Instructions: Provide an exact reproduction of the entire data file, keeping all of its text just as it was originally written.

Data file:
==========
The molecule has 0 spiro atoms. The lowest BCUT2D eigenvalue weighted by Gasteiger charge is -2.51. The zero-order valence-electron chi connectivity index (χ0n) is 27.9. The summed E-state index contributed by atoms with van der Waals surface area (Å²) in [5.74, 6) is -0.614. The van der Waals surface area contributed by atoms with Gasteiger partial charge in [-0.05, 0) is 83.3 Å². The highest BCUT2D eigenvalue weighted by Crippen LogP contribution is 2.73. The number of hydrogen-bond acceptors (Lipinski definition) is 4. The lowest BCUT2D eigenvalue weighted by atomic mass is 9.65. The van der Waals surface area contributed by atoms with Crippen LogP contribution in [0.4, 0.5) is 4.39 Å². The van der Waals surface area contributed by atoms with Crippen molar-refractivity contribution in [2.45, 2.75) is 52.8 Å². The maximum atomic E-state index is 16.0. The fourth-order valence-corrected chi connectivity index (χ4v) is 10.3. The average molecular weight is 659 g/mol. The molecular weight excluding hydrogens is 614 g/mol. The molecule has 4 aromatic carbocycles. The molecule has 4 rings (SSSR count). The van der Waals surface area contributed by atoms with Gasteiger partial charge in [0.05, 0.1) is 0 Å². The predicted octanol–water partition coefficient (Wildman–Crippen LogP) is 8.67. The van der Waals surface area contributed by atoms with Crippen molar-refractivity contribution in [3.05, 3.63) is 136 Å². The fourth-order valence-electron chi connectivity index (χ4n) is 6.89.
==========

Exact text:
The molecule has 0 spiro atoms. The lowest BCUT2D eigenvalue weighted by Gasteiger charge is -2.51. The zero-order valence-electron chi connectivity index (χ0n) is 27.9. The summed E-state index contributed by atoms with van der Waals surface area (Å²) in [5.74, 6) is -0.614. The van der Waals surface area contributed by atoms with Gasteiger partial charge in [-0.05, 0) is 83.3 Å². The highest BCUT2D eigenvalue weighted by Crippen LogP contribution is 2.73. The number of hydrogen-bond acceptors (Lipinski definition) is 4. The lowest BCUT2D eigenvalue weighted by atomic mass is 9.65. The van der Waals surface area contributed by atoms with Crippen LogP contribution in [0.4, 0.5) is 4.39 Å². The van der Waals surface area contributed by atoms with Crippen molar-refractivity contribution in [2.45, 2.75) is 52.8 Å². The maximum atomic E-state index is 16.0. The fourth-order valence-corrected chi connectivity index (χ4v) is 10.3. The average molecular weight is 659 g/mol. The molecular weight excluding hydrogens is 614 g/mol. The molecule has 4 aromatic carbocycles. The molecule has 4 rings (SSSR count). The van der Waals surface area contributed by atoms with Gasteiger partial charge in [0.05, 0.1) is 0 Å². The predicted octanol–water partition coefficient (Wildman–Crippen LogP) is 8.67. The van der Waals surface area contributed by atoms with Crippen molar-refractivity contribution in [3.05, 3.63) is 136 Å². The fourth-order valence-electron chi connectivity index (χ4n) is 6.89.